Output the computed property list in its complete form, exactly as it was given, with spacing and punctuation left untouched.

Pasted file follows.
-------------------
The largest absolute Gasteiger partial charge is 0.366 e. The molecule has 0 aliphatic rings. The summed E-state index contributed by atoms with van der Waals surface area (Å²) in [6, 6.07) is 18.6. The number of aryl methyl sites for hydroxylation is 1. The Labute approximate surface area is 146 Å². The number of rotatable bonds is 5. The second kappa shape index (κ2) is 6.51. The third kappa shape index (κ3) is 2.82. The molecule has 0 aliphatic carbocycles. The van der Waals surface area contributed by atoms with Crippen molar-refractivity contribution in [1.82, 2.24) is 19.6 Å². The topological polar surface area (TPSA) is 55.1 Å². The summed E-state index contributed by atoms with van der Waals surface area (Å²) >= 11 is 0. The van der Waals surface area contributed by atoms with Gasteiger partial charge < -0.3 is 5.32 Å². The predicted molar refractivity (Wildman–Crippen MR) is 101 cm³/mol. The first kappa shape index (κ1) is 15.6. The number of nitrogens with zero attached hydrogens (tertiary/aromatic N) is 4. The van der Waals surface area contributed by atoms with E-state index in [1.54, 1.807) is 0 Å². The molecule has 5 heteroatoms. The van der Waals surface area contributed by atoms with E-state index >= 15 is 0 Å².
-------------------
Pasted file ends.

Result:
The largest absolute Gasteiger partial charge is 0.366 e. The molecule has 0 aliphatic rings. The summed E-state index contributed by atoms with van der Waals surface area (Å²) in [6, 6.07) is 18.6. The number of aryl methyl sites for hydroxylation is 1. The Labute approximate surface area is 146 Å². The number of rotatable bonds is 5. The second kappa shape index (κ2) is 6.51. The third kappa shape index (κ3) is 2.82. The molecule has 0 aliphatic carbocycles. The van der Waals surface area contributed by atoms with Crippen molar-refractivity contribution in [1.82, 2.24) is 19.6 Å². The topological polar surface area (TPSA) is 55.1 Å². The summed E-state index contributed by atoms with van der Waals surface area (Å²) >= 11 is 0. The van der Waals surface area contributed by atoms with Gasteiger partial charge < -0.3 is 5.32 Å². The predicted molar refractivity (Wildman–Crippen MR) is 101 cm³/mol. The first kappa shape index (κ1) is 15.6. The number of nitrogens with zero attached hydrogens (tertiary/aromatic N) is 4. The van der Waals surface area contributed by atoms with E-state index in [1.54, 1.807) is 0 Å². The molecule has 5 heteroatoms. The van der Waals surface area contributed by atoms with E-state index >= 15 is 0 Å².